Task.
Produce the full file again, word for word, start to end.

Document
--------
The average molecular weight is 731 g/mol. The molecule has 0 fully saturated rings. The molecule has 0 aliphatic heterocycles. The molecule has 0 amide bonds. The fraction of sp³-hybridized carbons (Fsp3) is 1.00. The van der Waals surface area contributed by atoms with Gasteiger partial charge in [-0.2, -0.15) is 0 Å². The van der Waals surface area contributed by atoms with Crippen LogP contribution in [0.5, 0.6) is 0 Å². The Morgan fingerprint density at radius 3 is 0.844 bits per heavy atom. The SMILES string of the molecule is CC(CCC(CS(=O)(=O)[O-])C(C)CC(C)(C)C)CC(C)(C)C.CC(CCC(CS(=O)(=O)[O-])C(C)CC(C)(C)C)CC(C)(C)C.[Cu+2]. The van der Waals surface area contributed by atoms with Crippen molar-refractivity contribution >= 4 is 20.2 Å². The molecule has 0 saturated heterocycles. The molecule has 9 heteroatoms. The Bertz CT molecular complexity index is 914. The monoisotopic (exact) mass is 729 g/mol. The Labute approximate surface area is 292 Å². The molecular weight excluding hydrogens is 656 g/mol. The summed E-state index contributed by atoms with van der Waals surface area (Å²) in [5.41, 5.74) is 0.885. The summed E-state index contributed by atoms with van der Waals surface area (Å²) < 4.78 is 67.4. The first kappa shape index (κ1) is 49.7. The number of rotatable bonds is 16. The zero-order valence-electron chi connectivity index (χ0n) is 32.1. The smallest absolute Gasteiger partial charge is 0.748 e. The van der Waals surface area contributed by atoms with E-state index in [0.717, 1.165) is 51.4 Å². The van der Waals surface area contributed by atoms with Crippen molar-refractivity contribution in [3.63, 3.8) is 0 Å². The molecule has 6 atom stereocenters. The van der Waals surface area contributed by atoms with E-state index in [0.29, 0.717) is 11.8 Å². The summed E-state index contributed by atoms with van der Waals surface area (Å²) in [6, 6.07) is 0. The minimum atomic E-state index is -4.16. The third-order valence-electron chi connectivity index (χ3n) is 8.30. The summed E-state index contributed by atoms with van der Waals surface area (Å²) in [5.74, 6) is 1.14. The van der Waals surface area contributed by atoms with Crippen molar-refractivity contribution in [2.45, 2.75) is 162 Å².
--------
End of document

The average molecular weight is 731 g/mol. The molecule has 0 fully saturated rings. The molecule has 0 aliphatic heterocycles. The molecule has 0 amide bonds. The fraction of sp³-hybridized carbons (Fsp3) is 1.00. The van der Waals surface area contributed by atoms with Gasteiger partial charge in [-0.2, -0.15) is 0 Å². The van der Waals surface area contributed by atoms with Crippen LogP contribution in [0.5, 0.6) is 0 Å². The Morgan fingerprint density at radius 3 is 0.844 bits per heavy atom. The SMILES string of the molecule is CC(CCC(CS(=O)(=O)[O-])C(C)CC(C)(C)C)CC(C)(C)C.CC(CCC(CS(=O)(=O)[O-])C(C)CC(C)(C)C)CC(C)(C)C.[Cu+2]. The van der Waals surface area contributed by atoms with Crippen molar-refractivity contribution >= 4 is 20.2 Å². The molecule has 0 saturated heterocycles. The molecule has 9 heteroatoms. The Bertz CT molecular complexity index is 914. The monoisotopic (exact) mass is 729 g/mol. The Labute approximate surface area is 292 Å². The molecular weight excluding hydrogens is 656 g/mol. The summed E-state index contributed by atoms with van der Waals surface area (Å²) in [5.41, 5.74) is 0.885. The summed E-state index contributed by atoms with van der Waals surface area (Å²) < 4.78 is 67.4. The first kappa shape index (κ1) is 49.7. The number of rotatable bonds is 16. The zero-order valence-electron chi connectivity index (χ0n) is 32.1. The smallest absolute Gasteiger partial charge is 0.748 e. The van der Waals surface area contributed by atoms with E-state index in [0.717, 1.165) is 51.4 Å². The van der Waals surface area contributed by atoms with Crippen molar-refractivity contribution in [3.63, 3.8) is 0 Å². The molecule has 6 atom stereocenters. The van der Waals surface area contributed by atoms with E-state index in [0.29, 0.717) is 11.8 Å². The summed E-state index contributed by atoms with van der Waals surface area (Å²) in [6, 6.07) is 0. The minimum atomic E-state index is -4.16. The third-order valence-electron chi connectivity index (χ3n) is 8.30. The summed E-state index contributed by atoms with van der Waals surface area (Å²) in [5.74, 6) is 1.14. The van der Waals surface area contributed by atoms with Crippen molar-refractivity contribution in [2.45, 2.75) is 162 Å².